For 25 years, families who could not afford to provide Christmas gifts for their children in the Dwight area have been helped out by the local charity, Christmas for Kids.
The organization began as the brainchild of Deb Tock, who at first asked Dave Bossert who handled Dwight’s Love Box program, which started in 1975, to do a similar program for presents instead of just food at Christmastime.
“I admired Dave Bossert at the Dwight United Methodist Church,” she said. “He and his Sunday School class started Love Boxes.”
She said if the family could not afford food at Christmastime, they especially could not afford gifts for their children.
“Dave wisely said he didn’t think a project like that was for Love Boxes, but it was a good separate project,” Tock explained.
She tried to entice Bossert into the project off and on for two consecutive years but kept receiving the same answer.
On the Christmas soon after Deb and Steve’s daughter Kate was born in the fall of 1991, Deb was in the hospital (on an unrelated medical matter), and was unable to come home until Christmas day.
She said she had a lot of time to think while she lay there in the hospital during the holidays.
“I was released at 4:30 p.m. Christmas day,” she said. “This gave me a taste of people who don’t all have good Christmases.”
She said she would think about her late mother, Betty Weiss of Litchfield, who would regale her of stories of growing up poor, and being so appreciative of anything for Christmas.
“She was thrilled to get a dime and an orange,” Tock said.
She said her mother always made Christmas a nice tradition at her home, since she grew up without so much. So the next year, Deb and her husband Steve set out to do Christmas for Kids for the Christmas of 1992, a quarter of a century ago.
At that time, they attended church at the First Congregational Church of Christ in Dwight. The program has since moved to the Dwight United Methodist Church and works separately, but in cooperation with the Love Box program.
The first year she had about a dozen church and community members helping out, raising funds, shopping for gifts, and wrapping and delivering them to families in need.
At that time, the fledgling organization was able to muster enough funds to spend $25 per child (now more than twice that much). About 50 children were served that year.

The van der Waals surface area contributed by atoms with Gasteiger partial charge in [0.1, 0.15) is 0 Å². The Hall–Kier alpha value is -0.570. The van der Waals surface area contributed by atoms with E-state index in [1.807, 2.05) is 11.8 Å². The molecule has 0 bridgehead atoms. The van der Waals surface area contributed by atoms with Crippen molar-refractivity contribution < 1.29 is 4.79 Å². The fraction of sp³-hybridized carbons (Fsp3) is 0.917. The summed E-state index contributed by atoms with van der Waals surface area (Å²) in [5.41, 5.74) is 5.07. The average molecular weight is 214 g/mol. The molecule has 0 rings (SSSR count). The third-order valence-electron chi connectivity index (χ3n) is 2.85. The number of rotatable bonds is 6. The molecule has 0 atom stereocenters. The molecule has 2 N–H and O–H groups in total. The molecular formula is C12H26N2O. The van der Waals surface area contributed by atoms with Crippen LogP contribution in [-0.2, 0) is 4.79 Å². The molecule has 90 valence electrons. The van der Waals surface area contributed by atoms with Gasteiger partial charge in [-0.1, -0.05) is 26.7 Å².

The program is serving 51 families this year, 124 children, she said.
“We would buy a toy, a sleeping blanket and sleeping bag,” she said about the first year.
“Some people we delivered to were using ovens to keep warm, with everyone huddled in the kitchen,” she said.
The next year, she reached out to similar programs to gain knowledge of how to better operate such a program.
She connected with Joe Schmitz of the Gardner Exchange Bank who has operated a Grundy County program called Operation St. Nick, that gave gifts to children at Christmastime.
“He gave us a donation and spent a couple of hours talking with us,” she said, and they learned some tricks of the children’s Christmas gift charity trade.
By the third year, Tock had developed the idea to send out a Christmas wish list which included requests for needs, so that the program would not duplicate gifts, was able to buy what a child actually needed, and wanted. All the Dwight banks have savings accounts in the name of the charity so people can donate any time throughout the year.
“That way we’re not buying just a Barbie (doll) for a little girl who’s going to school with no coat,” Tock said. She said many volunteers return with stories delivery day of parents who are in tears, so grateful to have something to give their children.
Over the years, people like Tracey Karstens along with her husband Verlin, have been longtime volunteers, as well as Steve Tock, and Mark and Mary Boma, Steve’s sister and brother-in-law. Daughter Kate joined the charity after she grew older. Now Deb has roughly 35 shoppers and 35 delivery people each year.
For three years, Ginger Connor filled in to coordinate the program for Deb while Deb took a break.
The Paper in Dwight is now the headquarters for the program, where people can call during business hours, or leave messages and get responses to questions or concerns quickly.
“It’s great that I have the money and the volunteers,” Deb said. “The Dwight community has been just awesome. Dwight is really a wonderful community.”